GUARDIANS OF HONOUR
Williams has an ever-growing catalogue of illustrious Grand Prix cars. Now these two men must dovetail this sumptuous history with the high-flying Formula 1 team of today Writer Simon Arron, photographer Matthew Howell
The northern end of the A338 is something of a throwback, a reminder that Britain can still be a nice place to drive as it cuts between open countryside, the landscape speckled with pheasants and sheep. Close to Grove, Oxon, a small roundabout interrupts the flow and filters into a smart engineering complex, set back discreetly from the main road. There are no ceremonial placards to tell the wider world what goes on here, nor what has been achieved, but a sign by the roadside reads, very simply, 'Williams F1'.
The Grand Prix team is based here, of course, as are Williams Advanced Engineering and, between them, the Williams Conference Centre, which does what it says on the tin and also houses the family museum – the Williams Collection. For the past year or so, this has been the platform for another new business, Williams Heritage, whose mission is to preserve, showcase, run, sell and service cars from the team's back catalogue. It is overseen by Jonathan Williams, Sir Frank's son, and Dickie Stanford, who first joined the company 30 years ago and has since served as chief mechanic and F1 team manager, among other things.
The main exhibition hall is notable for its striking ambience, darkness prevailing but subtle spotlights picking out many a purposeful line. At the time of our visit, only one car stood apart from the F1 silhouettes, an ex-Alain Menu Renault Laguna that Williams Touring Car Engineering once ran in the BTCC. There is much more to this, however, than the display area.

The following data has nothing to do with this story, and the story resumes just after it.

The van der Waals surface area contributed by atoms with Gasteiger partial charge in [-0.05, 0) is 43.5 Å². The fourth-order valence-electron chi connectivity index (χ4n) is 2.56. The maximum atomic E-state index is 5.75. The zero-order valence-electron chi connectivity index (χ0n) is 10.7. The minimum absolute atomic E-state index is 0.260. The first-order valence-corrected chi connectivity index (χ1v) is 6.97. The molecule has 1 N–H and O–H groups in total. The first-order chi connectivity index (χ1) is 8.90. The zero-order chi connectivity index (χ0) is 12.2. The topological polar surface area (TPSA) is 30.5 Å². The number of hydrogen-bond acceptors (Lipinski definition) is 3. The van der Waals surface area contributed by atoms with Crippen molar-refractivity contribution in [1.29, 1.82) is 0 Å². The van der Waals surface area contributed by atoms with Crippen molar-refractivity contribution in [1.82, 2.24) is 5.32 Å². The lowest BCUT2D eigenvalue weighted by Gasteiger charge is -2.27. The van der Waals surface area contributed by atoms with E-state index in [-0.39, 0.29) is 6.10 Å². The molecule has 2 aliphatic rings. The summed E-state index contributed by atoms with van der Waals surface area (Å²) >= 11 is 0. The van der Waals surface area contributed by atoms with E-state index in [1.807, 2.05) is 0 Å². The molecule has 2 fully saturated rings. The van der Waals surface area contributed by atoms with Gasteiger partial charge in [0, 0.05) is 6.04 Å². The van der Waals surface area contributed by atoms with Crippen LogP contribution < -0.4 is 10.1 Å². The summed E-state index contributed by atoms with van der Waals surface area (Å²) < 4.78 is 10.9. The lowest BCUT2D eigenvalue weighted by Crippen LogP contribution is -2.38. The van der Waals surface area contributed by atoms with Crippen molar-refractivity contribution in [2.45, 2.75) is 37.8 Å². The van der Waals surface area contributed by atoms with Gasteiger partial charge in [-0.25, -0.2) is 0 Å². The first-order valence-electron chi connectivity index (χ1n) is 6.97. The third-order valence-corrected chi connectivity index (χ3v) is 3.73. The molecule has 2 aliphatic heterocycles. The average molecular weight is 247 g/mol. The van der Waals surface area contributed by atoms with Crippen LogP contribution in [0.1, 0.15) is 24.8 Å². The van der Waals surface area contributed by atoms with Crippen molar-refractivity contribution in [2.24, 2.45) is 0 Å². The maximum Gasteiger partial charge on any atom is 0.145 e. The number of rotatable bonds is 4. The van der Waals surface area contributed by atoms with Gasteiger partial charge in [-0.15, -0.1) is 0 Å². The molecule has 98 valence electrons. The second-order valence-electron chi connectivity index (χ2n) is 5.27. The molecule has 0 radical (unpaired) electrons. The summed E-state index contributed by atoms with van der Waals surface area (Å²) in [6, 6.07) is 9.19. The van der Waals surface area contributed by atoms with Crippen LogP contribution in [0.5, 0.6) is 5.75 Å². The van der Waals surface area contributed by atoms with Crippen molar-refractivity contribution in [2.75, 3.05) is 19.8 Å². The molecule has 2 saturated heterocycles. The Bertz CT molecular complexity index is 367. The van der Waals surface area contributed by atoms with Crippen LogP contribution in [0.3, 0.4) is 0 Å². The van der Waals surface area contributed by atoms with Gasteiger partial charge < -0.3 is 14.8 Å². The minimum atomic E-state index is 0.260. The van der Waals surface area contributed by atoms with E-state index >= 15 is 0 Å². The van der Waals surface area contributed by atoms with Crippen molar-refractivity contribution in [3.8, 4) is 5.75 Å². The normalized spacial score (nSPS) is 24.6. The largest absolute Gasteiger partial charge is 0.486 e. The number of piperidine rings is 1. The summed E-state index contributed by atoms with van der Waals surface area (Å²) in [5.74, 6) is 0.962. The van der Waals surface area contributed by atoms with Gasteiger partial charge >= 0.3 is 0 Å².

"The museum houses what we call our 'prime' cars," Williams says. "There are 123 chassis on the books at present – we sold about 10 last year – and the company owns 120. We are custodians of the other three, although one of those [not on view] is an Earth Dreams Honda F1 car from 2008…"
Stanford elaborates: "It belongs to Rubens Barrichello, but he has yet to pick it up. He asked us to collect it from the Honda/Brawn factory and store it for him, which we did, but now he needs to pay for it to be freighted to Brazil. We're still waiting…"
Although the Williams F1 tale began with Frank Williams Racing Cars, in 1969, there is nothing here that pre-dates 1978, when Patrick Head's first Williams Grand Prix Engineering chassis, the FW06, was launched.
"I recall Bobby Rahal sending my dad a note," Williams says, "telling him that an ex-Piers Courage Brabham BT26 was coming on the market and wondering whether he'd be interested. But he said, 'For this museum, it's the Patrick Head cars onwards. The earlier stuff is part of my history, but I don't want it in a museum that should represent where Patrick and I started'. He has been very consistent on that.
"At Goodwood in 2009, though, there were two 40th anniversary celebrations – one for my father's time in F1 and the other for the Porsche 917. It had never occurred to me that the two things coincided! The Goodwood team sourced a few older cars with Williams associations and there was a De Tomaso 505 among them. Dad was being wheeled around, stopped by the De Tomaso and said, 'Wow, that's so pretty. I haven't seen one of those since the early 1970s'. I thought it would be a difficult car for him, because of its association with Piers' fatal accident at Zandvoort, but it really caught his attention and he even mentioned that he'd quite like to own it, which threw me, although the idea was never pursued."